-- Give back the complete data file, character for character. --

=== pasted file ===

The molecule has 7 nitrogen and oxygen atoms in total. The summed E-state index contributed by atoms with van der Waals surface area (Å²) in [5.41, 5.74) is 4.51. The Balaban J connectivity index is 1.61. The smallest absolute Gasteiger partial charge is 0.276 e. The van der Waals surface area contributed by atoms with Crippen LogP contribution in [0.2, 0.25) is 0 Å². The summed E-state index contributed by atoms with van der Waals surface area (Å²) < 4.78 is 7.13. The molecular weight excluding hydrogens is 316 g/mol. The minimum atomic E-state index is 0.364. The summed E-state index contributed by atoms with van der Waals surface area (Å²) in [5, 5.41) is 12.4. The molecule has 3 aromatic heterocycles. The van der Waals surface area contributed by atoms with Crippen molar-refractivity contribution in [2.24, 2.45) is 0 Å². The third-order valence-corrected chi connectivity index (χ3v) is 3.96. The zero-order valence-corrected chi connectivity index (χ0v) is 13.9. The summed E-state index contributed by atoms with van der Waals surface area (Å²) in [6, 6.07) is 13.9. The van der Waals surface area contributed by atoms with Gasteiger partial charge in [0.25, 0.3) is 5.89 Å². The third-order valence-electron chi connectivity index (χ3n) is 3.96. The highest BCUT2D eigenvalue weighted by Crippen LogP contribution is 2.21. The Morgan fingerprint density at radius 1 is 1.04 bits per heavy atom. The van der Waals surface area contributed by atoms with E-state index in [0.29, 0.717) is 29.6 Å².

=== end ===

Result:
The molecule has 7 nitrogen and oxygen atoms in total. The summed E-state index contributed by atoms with van der Waals surface area (Å²) in [5.41, 5.74) is 4.51. The Balaban J connectivity index is 1.61. The smallest absolute Gasteiger partial charge is 0.276 e. The van der Waals surface area contributed by atoms with Crippen LogP contribution in [0.2, 0.25) is 0 Å². The summed E-state index contributed by atoms with van der Waals surface area (Å²) < 4.78 is 7.13. The molecular weight excluding hydrogens is 316 g/mol. The minimum atomic E-state index is 0.364. The summed E-state index contributed by atoms with van der Waals surface area (Å²) in [5, 5.41) is 12.4. The molecule has 3 aromatic heterocycles. The van der Waals surface area contributed by atoms with Crippen molar-refractivity contribution in [2.24, 2.45) is 0 Å². The third-order valence-corrected chi connectivity index (χ3v) is 3.96. The zero-order valence-corrected chi connectivity index (χ0v) is 13.9. The summed E-state index contributed by atoms with van der Waals surface area (Å²) in [6, 6.07) is 13.9. The van der Waals surface area contributed by atoms with Gasteiger partial charge in [0.25, 0.3) is 5.89 Å². The third-order valence-electron chi connectivity index (χ3n) is 3.96. The highest BCUT2D eigenvalue weighted by Crippen LogP contribution is 2.21. The Morgan fingerprint density at radius 1 is 1.04 bits per heavy atom. The van der Waals surface area contributed by atoms with E-state index in [0.29, 0.717) is 29.6 Å².